“Coverlines are a critical weapon, almost more important than the image,” says Tina Brown, the former editor in chief of Vanity Fair and the New Yorker. She developed her appreciation for headline writing by reading the British tabloids, and she has a soft spot for the forgotten 1970s glossy Nova, which once declared, “Self-Indulgence Is Never Being Able to Say I Can’t Afford It.” “You have to use a line that pricks immediate curiosity or even disagreement or outrage.”

T&C’s coverlines now usually start with a query dissected by the Sopranos of Wordplay: Volandes, deputy editor Danielle Stein Chizzik, arts editor Adam Rathe, and yours truly. While parsing a story about elite pet schools in our Satriale’s (the 27th-floor conference room at the Hearst Tower), I asked, “What’s the toughest workout now?” “A bootcamp?” said Stein Chizzik. “Bootcamp for Bichons!” barked Rathe. “OMG. That’s it!” Volandes said. Bada-bing! A September 2021 coverline was born.

Photo credit: Town and Country
Photo credit: Town and Country

“The process here is more collaborative than at other magazines. The bouncing around of ideas is how coverlines get to be really good,” says flinty copy chief and consigliere James Lochart, who apprenticed for the role at Brown’s Talk. “He assesses if a line actually translates to a population larger than four geniuses in a room,” Stein Chizzik adds. If Lochart laughs, we’re usually off to a good start. “I imagine it’s like the Iowa Writers Workshop but with more frequent use of the word vendetta,” says Rathe. Secrets, snob, gossip, and feud also figure prominently, as does helpful advice to counterbalance all the snark: “Foie Gras Outlaws: What the Rich Love to Hide” (March 2020).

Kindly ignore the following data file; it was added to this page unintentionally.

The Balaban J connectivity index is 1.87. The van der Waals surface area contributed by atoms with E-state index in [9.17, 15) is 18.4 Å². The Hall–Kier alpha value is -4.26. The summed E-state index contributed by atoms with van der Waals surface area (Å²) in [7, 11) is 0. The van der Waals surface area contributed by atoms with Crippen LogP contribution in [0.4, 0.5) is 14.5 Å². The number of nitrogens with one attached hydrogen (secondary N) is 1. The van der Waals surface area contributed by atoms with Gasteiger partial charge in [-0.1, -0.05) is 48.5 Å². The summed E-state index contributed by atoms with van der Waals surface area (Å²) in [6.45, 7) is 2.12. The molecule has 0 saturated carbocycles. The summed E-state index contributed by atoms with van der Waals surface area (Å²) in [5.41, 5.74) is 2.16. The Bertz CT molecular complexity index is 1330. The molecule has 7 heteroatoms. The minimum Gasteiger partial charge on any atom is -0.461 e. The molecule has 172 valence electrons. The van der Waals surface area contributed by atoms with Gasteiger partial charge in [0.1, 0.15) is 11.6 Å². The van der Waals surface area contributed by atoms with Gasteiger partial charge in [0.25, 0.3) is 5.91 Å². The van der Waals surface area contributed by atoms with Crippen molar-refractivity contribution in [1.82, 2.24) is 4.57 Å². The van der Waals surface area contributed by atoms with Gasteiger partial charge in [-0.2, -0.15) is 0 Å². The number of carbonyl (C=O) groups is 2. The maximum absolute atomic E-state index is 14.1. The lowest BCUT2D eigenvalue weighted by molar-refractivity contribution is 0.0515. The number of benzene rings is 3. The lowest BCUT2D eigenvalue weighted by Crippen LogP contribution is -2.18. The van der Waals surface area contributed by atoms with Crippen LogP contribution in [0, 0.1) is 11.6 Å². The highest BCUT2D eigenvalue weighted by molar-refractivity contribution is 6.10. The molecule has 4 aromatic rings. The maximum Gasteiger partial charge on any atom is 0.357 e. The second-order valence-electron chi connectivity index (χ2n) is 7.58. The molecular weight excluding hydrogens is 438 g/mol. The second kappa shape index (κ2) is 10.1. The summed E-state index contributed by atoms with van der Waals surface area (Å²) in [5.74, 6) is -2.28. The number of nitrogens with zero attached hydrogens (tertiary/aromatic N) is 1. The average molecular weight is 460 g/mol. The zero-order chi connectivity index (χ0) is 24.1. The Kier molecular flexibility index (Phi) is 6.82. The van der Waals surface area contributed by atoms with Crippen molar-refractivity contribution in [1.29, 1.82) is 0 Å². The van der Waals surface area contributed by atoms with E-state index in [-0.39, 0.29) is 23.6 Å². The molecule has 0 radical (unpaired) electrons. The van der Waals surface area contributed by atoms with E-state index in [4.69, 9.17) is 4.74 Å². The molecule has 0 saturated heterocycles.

The past two years have presented a challenge in terms of tone as well as production. Email, texting, Slack, and Zoom turned into a running party line where we came back, albeit remotely, to T&C’s inaugural mission statement, which has served us well through national triumphs and crises: We are at the service of readers, to “instruct, refine, and amuse” them with world class storytelling. Ultimately, coverlines are just window dressing for the goods inside; they wouldn’t hold up to scrutiny if the writing in our pages didn’t justify them. Consider the alternative. “Bad coverlines water down the product as much as bad content,” Stein Chizzik says. “It’s weak sauce.”

There’s an unspoken lesson here, and that is that resonant coverlines respect the audience. They assume people will read between the lines, get the shorthand, appreciate the inside joke—just check out the spine of every issue. We talk to readers the way we talk to our friends. It’s perhaps that trust that’s the secret to a bond now approaching two centuries old. Here’s to another 175 years!

This story appears in the October 2021 issue of Town & Country.

SUBSCRIBE NOW

You Might Also Like

Our goal is to create a safe and engaging place for users to connect over interests and passions. In order to improve our community experience, we are temporarily suspending article commenting